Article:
As on yesterday, Orchard sat easily in the high witness chair and reeled off the narrative of his murderous deeds, unmoved and seemingly immovable. It was the same sort of tale exactly, in its continuation as in its beginning, with more variation of incident and difference now and then of dramatic quality. But that never affected the teller. He recounted the humdrum and the most extraordinary in the same soft, even voice, without excitement, without emotion.
There was no posing, no attempt at the theatrical, just a simple, plain recital of the most astounding story ever related in a courtroom. To-day, even more than yesterday, there ran throughout the narrative accounts of conversations with Haywood, Moyer, and Pettibone in which they planned the killing of this or that man whom they accused of standing in their way of their purposes, or of being antagonistic to the interests of the Western Federation of Miners. Often they talked of crime that had been committed or of attempts that had been made and had failed. Failures they discussed as they would have spoken of missed shots at billiards.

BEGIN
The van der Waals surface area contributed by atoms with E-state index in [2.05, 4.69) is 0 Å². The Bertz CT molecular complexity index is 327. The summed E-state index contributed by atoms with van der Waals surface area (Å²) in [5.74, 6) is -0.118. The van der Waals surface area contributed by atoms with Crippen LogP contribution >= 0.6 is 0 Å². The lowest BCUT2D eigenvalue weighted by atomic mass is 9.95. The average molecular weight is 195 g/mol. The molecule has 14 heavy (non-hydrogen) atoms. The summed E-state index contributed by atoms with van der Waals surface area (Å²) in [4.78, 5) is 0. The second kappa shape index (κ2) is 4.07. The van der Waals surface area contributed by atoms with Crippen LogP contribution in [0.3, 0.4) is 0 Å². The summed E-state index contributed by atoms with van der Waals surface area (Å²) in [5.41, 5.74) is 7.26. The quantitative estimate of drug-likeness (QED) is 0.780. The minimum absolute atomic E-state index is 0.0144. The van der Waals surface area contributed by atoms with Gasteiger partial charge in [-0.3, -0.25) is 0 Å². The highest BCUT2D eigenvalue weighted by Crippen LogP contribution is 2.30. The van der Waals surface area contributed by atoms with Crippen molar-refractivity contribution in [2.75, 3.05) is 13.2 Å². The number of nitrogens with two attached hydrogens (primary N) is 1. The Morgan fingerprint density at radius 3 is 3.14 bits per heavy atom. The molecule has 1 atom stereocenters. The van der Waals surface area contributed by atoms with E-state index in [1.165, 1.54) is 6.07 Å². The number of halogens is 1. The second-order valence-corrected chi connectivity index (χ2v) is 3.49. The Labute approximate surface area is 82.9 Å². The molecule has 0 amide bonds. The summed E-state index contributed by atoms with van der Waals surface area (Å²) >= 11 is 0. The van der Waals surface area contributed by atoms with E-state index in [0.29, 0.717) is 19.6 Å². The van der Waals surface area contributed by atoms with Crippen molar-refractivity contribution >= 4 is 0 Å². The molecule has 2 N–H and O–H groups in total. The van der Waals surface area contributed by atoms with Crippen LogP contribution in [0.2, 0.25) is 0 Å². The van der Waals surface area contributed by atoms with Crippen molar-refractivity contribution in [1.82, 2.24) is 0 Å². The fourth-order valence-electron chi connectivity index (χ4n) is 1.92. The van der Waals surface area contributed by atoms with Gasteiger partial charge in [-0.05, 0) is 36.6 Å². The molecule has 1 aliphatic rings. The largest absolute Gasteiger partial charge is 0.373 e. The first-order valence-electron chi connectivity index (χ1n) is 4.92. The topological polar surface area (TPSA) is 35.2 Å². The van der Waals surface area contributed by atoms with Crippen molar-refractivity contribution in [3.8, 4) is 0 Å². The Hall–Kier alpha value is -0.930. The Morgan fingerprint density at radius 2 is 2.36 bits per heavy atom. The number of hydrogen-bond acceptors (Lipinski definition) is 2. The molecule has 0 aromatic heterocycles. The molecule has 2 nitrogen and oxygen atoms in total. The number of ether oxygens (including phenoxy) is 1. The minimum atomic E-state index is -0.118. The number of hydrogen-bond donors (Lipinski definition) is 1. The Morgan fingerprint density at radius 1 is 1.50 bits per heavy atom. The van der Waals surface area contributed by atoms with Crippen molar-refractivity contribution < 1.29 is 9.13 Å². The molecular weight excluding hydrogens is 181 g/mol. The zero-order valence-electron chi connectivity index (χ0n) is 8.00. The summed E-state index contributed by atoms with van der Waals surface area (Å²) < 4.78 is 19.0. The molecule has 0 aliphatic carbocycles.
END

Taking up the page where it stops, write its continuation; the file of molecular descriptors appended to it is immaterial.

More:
"Hard luck," was the chief comment, "too bad, better luck next time."
To kill a man was to "get rid of him." Or to "get him out of the way." "Murder" they seem to have held in aversion, but "assassination they took to with kindly feeling.
Again and again in his narrative Orchard used the words "they wanted me to go and see if I could not assassinate" Peabody or Moffatt, or Johnnie Neville, his old friend, or Sherman Bell, Judge Gabbert, or Judge Goddard, or whoever it might be who happened to be the focus of their animosity at the moment. And what hair-breadth escapes some of these men had! Orchard told yesterday of several attempts on the life of Governor Peabody of Colorado.
Peabody's Narrow Escape
This morning he recited the most dramatic incident in all his story, when he told of another effort to kill Peabody that came so near to success that a great sign of relief pervaded the courtroom when it was ended. He told how he had ‘Billy' Ackerman planted a bomb, made like that which blew up the "scabs" at Independence, and lay in wait to pull the wire that was to explode it when the Governor stepped on the ground where it was buried. They saw him leave his home and walk toward the bomb.